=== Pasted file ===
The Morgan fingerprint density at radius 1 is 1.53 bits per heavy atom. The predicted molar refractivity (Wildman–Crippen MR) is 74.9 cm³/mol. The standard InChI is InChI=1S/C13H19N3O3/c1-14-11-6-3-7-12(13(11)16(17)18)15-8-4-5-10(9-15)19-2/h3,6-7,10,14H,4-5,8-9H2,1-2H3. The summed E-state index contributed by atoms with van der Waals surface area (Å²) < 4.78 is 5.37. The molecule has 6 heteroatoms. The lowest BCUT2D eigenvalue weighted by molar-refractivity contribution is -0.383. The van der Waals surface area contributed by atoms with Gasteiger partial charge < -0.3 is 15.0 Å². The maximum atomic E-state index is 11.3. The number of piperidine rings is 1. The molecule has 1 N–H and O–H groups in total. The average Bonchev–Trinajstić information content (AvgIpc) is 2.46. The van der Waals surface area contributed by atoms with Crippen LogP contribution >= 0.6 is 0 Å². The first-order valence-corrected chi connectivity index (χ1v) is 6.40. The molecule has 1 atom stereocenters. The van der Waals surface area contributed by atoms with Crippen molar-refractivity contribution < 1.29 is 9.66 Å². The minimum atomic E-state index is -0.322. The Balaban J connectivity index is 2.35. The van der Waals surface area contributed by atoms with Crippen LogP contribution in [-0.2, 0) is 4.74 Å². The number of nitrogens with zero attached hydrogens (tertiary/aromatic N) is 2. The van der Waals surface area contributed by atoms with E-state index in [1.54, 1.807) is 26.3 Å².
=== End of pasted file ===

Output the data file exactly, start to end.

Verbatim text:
The Morgan fingerprint density at radius 1 is 1.53 bits per heavy atom. The predicted molar refractivity (Wildman–Crippen MR) is 74.9 cm³/mol. The standard InChI is InChI=1S/C13H19N3O3/c1-14-11-6-3-7-12(13(11)16(17)18)15-8-4-5-10(9-15)19-2/h3,6-7,10,14H,4-5,8-9H2,1-2H3. The summed E-state index contributed by atoms with van der Waals surface area (Å²) < 4.78 is 5.37. The molecule has 6 heteroatoms. The lowest BCUT2D eigenvalue weighted by molar-refractivity contribution is -0.383. The van der Waals surface area contributed by atoms with Gasteiger partial charge < -0.3 is 15.0 Å². The maximum atomic E-state index is 11.3. The number of piperidine rings is 1. The molecule has 1 N–H and O–H groups in total. The average Bonchev–Trinajstić information content (AvgIpc) is 2.46. The van der Waals surface area contributed by atoms with Crippen LogP contribution >= 0.6 is 0 Å². The first-order valence-corrected chi connectivity index (χ1v) is 6.40. The molecule has 1 atom stereocenters. The van der Waals surface area contributed by atoms with Crippen molar-refractivity contribution < 1.29 is 9.66 Å². The minimum atomic E-state index is -0.322. The Balaban J connectivity index is 2.35. The van der Waals surface area contributed by atoms with Crippen LogP contribution in [-0.2, 0) is 4.74 Å². The number of nitrogens with zero attached hydrogens (tertiary/aromatic N) is 2. The van der Waals surface area contributed by atoms with E-state index in [1.54, 1.807) is 26.3 Å².